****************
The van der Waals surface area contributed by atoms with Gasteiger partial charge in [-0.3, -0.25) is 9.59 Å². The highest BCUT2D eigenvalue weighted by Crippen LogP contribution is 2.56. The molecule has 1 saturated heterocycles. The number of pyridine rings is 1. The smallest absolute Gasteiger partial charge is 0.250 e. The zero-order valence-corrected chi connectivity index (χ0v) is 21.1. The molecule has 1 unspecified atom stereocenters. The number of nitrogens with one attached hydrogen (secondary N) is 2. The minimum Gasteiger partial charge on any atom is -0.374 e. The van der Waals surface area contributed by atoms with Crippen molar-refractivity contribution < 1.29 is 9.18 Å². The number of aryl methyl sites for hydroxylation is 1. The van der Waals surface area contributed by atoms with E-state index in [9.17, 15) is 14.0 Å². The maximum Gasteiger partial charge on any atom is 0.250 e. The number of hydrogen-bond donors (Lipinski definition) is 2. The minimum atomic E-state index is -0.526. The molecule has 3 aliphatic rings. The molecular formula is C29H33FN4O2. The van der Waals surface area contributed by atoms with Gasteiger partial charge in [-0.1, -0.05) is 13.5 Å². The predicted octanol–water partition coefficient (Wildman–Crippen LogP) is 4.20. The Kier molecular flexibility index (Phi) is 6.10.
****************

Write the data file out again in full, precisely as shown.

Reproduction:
The van der Waals surface area contributed by atoms with Gasteiger partial charge in [-0.3, -0.25) is 9.59 Å². The highest BCUT2D eigenvalue weighted by Crippen LogP contribution is 2.56. The molecule has 1 saturated heterocycles. The number of pyridine rings is 1. The smallest absolute Gasteiger partial charge is 0.250 e. The zero-order valence-corrected chi connectivity index (χ0v) is 21.1. The molecule has 1 unspecified atom stereocenters. The number of nitrogens with one attached hydrogen (secondary N) is 2. The minimum Gasteiger partial charge on any atom is -0.374 e. The van der Waals surface area contributed by atoms with Crippen molar-refractivity contribution < 1.29 is 9.18 Å². The number of aryl methyl sites for hydroxylation is 1. The van der Waals surface area contributed by atoms with E-state index in [9.17, 15) is 14.0 Å². The maximum Gasteiger partial charge on any atom is 0.250 e. The number of hydrogen-bond donors (Lipinski definition) is 2. The minimum atomic E-state index is -0.526. The molecule has 3 aliphatic rings. The molecular formula is C29H33FN4O2. The van der Waals surface area contributed by atoms with Gasteiger partial charge in [-0.1, -0.05) is 13.5 Å². The predicted octanol–water partition coefficient (Wildman–Crippen LogP) is 4.20. The Kier molecular flexibility index (Phi) is 6.10.